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Am J Respir Crit Care Med. 2004 May 1;169(9):1034-40. Epub 2004 Feb 20.

Nitric oxide diffusing capacity and alveolar microvascular recruitment in sarcoidosis.

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Department of Internal Medicine, University of Texas Southwestern Medical Center, 5323 Harry Hines Boulevard, Dallas, TX 75390-9034, USA.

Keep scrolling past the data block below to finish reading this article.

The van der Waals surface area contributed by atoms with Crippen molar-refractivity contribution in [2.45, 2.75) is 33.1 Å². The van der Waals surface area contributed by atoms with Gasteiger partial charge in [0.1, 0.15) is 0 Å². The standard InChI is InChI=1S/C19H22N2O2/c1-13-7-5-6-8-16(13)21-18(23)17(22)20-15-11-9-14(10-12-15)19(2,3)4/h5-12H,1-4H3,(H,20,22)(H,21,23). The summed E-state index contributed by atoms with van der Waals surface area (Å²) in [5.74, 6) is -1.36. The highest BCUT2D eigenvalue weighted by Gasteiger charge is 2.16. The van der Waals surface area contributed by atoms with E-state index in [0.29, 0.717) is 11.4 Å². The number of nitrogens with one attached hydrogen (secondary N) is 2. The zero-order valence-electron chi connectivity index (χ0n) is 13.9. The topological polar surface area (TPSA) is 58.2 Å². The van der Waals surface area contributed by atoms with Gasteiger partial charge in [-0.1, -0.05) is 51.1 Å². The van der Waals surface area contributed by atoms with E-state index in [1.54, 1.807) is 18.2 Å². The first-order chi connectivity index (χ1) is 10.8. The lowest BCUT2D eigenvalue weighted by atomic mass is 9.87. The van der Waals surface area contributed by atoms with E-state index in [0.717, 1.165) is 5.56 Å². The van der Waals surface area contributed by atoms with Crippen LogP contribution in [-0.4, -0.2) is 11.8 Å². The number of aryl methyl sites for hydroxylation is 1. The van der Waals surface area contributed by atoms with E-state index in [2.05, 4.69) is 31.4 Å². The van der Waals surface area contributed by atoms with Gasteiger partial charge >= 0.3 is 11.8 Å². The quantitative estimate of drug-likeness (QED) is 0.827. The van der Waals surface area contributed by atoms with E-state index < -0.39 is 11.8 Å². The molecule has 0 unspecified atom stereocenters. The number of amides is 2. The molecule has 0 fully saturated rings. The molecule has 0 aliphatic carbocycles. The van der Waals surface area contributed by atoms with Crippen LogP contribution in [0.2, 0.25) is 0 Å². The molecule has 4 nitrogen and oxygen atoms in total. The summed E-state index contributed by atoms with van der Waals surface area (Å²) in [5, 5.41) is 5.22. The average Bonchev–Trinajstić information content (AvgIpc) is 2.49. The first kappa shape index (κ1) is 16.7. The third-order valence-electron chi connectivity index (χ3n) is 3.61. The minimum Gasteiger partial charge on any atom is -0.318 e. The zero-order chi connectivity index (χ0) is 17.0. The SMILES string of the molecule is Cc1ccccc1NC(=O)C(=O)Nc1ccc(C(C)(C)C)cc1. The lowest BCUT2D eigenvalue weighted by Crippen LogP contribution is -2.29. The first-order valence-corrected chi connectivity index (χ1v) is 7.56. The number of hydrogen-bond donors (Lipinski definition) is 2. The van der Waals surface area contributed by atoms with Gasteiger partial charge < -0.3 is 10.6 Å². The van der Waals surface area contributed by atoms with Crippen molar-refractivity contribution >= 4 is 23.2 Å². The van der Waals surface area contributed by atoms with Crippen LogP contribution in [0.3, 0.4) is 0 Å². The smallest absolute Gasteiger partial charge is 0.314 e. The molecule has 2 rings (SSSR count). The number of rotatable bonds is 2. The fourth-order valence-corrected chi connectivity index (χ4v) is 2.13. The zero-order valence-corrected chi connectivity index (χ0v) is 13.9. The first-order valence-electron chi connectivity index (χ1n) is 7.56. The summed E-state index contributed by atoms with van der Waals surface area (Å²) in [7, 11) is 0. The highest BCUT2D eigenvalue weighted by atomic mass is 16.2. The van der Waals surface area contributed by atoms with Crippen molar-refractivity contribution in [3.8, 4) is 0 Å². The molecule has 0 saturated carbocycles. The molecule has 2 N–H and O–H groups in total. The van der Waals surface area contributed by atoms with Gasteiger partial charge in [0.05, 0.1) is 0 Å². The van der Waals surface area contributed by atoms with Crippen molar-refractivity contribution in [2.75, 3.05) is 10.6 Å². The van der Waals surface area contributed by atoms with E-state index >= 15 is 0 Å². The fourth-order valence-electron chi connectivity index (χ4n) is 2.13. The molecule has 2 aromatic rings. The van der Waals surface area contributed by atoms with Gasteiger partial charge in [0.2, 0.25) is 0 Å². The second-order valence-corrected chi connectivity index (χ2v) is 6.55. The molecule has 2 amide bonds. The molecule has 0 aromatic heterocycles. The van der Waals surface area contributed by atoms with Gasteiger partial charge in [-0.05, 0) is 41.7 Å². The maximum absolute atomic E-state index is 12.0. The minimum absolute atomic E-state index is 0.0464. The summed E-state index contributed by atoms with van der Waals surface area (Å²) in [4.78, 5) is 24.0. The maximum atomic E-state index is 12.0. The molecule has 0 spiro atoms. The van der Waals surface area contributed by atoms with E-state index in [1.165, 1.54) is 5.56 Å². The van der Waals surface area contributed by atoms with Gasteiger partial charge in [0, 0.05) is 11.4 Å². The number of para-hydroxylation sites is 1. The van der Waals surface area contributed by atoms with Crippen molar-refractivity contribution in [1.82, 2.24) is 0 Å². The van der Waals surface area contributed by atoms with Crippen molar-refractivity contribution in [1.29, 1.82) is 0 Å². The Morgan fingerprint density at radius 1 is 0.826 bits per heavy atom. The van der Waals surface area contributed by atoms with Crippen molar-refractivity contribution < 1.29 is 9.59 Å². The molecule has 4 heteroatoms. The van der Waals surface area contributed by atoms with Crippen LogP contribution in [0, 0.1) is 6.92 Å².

We measured diffusing capacities for carbon monoxide (DLCO) and nitric oxide, lung volume, and cardiac output by a rebreathing technique at two alveolar O2 tensions (PAO2) at rest and exercise. Membrane diffusing capacity for CO (DMCO) and VC were estimated from DLCO by the Roughton-Forster (RF) method and also from simultaneous lung diffusing capacity for NO and DLCO measured at one O2 tension (modified RF method). Estimates by these methods agreed closely in normal subjects (Tamhane et al., Chest 2001;120:1850-1856). Using these methods, we studied patients with stages II-III pulmonary sarcoidosis to determine (1) whether the modified RF method accurately estimates DMCO and VC in parenchymal disease and (2) whether sarcoidosis alters recruitment of diffusing capacity with respect to cardiac output. In patients, DMCO and VC estimated by the two methods agreed closely. DMCO was disproportionately reduced relative to VC at any given cardiac output, and the slope of the relationship between DLCO and cardiac output was moderately, though significantly, below normal. We conclude that in sarcoidosis (1) the modified RF method provides comparable estimates of DMCO and VC as the standard RF method and (2) the limitation to diffusive gas transport resides primarily in the membrane barrier, although recruitment of microvascular reserves is also modestly impaired.

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